On the 2022 ASUU strike | The Guardian Nigeria News

The 2022 ASUU strike which started on February 14, is now five months old. In the second week of July, after 5 months, the strike has been much focused by many commentators in Nigeria. I suspect this is mainly due to the appeal made by Mr. President, Muhammadu Buhari.

One or two people have raised the issue of alternatives to strike action. Some even question not only the patriotism of ASUU and its members, but challenged the intellect of ASUU and its members, with accusations of a lack of innovation in finding alternatives to the use of strikes My purpose here is to attempt to review possible options for the use of strikes to achieve ASUU’s goals.

In 2020, ASUU was on strike for about 9 months from March to December. In the period I wrote and circulated two articles. The first was titled: Are our public universities following the path of our public primary and secondary schools? The second was titled: Public universities closed for eight months and History of King Solomon and the two women.

When you add nine months in 2020 to one plus two plus three months in 2022, we have 15 months of strikes from March 2020 to August 14, 2022. Those admitted in 2019 are still at the 200 level to date. From March 2020 to August 2022 is 30 months, of which 15 months were for strikes.

In this second article, (Public Universities Closed for Eight Months and the Story of King Solomon and the Two Women), I compared the situation to Solomon and the two women in the Bible. I asked that the woman who actually owns the child would not allow her baby to be killed, even if she gave the baby to the other woman. This is still my plea. Anyone who feels a sense of ownership of public universities in Nigeria should make a sacrifice and stop what is happening.

I reflected on the previous article on public universities going the way of public primary and secondary schools, when we received the news last month (June 2022) that Afe Babalola University is now ranked as no. ua Nigeria by Times Higher Education (THE). ). There are people in our university system who discount these rankings as unimportant, but it really is important. The perception, especially of higher education institutions, is important, in the world that has arisen around global higher education, and the assessment of its products. I join HE President Muhammed Buhari in congratulating Afe Babalola University for being the first university in Nigeria to be in the top 400 of this ranking. Over the years, Nigeria has been pointing fingers at the not-so-good position of its universities in these rankings.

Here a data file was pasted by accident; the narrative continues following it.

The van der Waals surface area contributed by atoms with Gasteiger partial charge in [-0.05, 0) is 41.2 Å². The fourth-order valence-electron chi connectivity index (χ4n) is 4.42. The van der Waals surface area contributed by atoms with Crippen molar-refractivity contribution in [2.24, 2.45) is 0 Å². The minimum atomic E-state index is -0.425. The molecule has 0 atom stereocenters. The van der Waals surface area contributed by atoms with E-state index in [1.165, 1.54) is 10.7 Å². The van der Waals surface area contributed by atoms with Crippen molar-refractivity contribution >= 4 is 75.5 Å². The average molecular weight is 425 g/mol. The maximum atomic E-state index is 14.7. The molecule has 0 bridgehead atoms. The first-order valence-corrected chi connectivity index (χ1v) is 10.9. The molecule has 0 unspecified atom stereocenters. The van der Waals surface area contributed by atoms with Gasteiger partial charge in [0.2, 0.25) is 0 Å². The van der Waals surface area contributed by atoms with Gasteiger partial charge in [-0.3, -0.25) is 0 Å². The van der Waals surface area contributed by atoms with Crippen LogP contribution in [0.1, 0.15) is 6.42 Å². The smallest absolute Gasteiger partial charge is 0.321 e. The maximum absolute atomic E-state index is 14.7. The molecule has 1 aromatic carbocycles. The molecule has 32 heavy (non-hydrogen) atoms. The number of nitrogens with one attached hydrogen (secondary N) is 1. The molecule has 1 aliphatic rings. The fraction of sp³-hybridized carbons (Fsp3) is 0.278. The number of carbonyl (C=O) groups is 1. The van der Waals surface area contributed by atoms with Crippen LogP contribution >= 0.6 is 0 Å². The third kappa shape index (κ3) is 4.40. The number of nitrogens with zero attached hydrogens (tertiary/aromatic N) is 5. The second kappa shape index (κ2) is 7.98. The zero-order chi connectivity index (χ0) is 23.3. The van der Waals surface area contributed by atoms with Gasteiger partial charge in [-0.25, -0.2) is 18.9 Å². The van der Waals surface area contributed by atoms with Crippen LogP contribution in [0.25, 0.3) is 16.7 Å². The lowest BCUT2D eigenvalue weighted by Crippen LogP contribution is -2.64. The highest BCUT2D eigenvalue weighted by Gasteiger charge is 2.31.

The future respect for Nigeria’s university system seems to lie with its private universities. For a long time, the country has sought to value its universities in the same way. The country has also assumed that its older public universities produce better graduates than younger and private ones. The country has also acted as if its older federal universities are better than state universities. Some people, including employers, those involved in interviewing job seekers, those involved in graduate admissions testing and interviews, may note that these assumptions may not be correct.

Today, many university professors say so openly and, in fact, are already implementing preferences to send their departments to private universities. The same thing happened in public elementary and secondary schools, with better qualified teachers employed in the public school systems happily sending their pupils to private schools with less qualified teachers. Nigeria is indeed a smart country.

While this is the case, a “small” piece of news recently surfaced, but it didn’t seem well pointed out in Nigeria. This news is that the chairman of the NUT in Kaduna state suspended the test for teachers in that state. If this news is not disputed, it means that teacher number ua primary school in Kaduna state (I hope), placement test, which we learn is commonly used in assessing the lack of skills of the our teachers Nigeria should appreciate the weight of this. We should look more closely at Union leaders and what part of the profession they seek to protect, symbolize and actually represent.

What does this have to do with universities? It is that there are those who question the quality of our university professors, their commitment to work, their behavior, not even doing the work for which they have been hired, instead of being part of the university staff, paid by universities, but have no exemplary performance in teaching, research and community service; union leaders who seek promotion without deserving it. University union leaders who are guilty of the same charge as evidenced in poor quality graduates, unable to speak correct English, nor demonstrate a quality finish in behavior and language. Suppose there were to be an examination of the teachers on the courses they teach, what would be the result?

But we are on ASUU strike.
Many years ago, when teaching was still a vocation and not an occupation, teachers had a different temperament. Many years ago, teachers even paid fees for poor but bright students and pupils. Today, teachers accept money for top-up cards from pupils and students, especially in tertiary institutions. But Nigeria has since evolved with strange gods and peculiar values.

Nigeria as a country, and many Nigerians, even in their personal decisions and actions, operate as if they have their own universe and realities far removed from what most countries and peoples have done in the pursuit of development and the well-being of its citizens.
It will continue tomorrow
Professor Nwajiuba, was Vice Chancellor of Alex Ekwueme Ndufu-Alike Federal University between February 2016 and February 2021 chnwajiuba@yahoo.de

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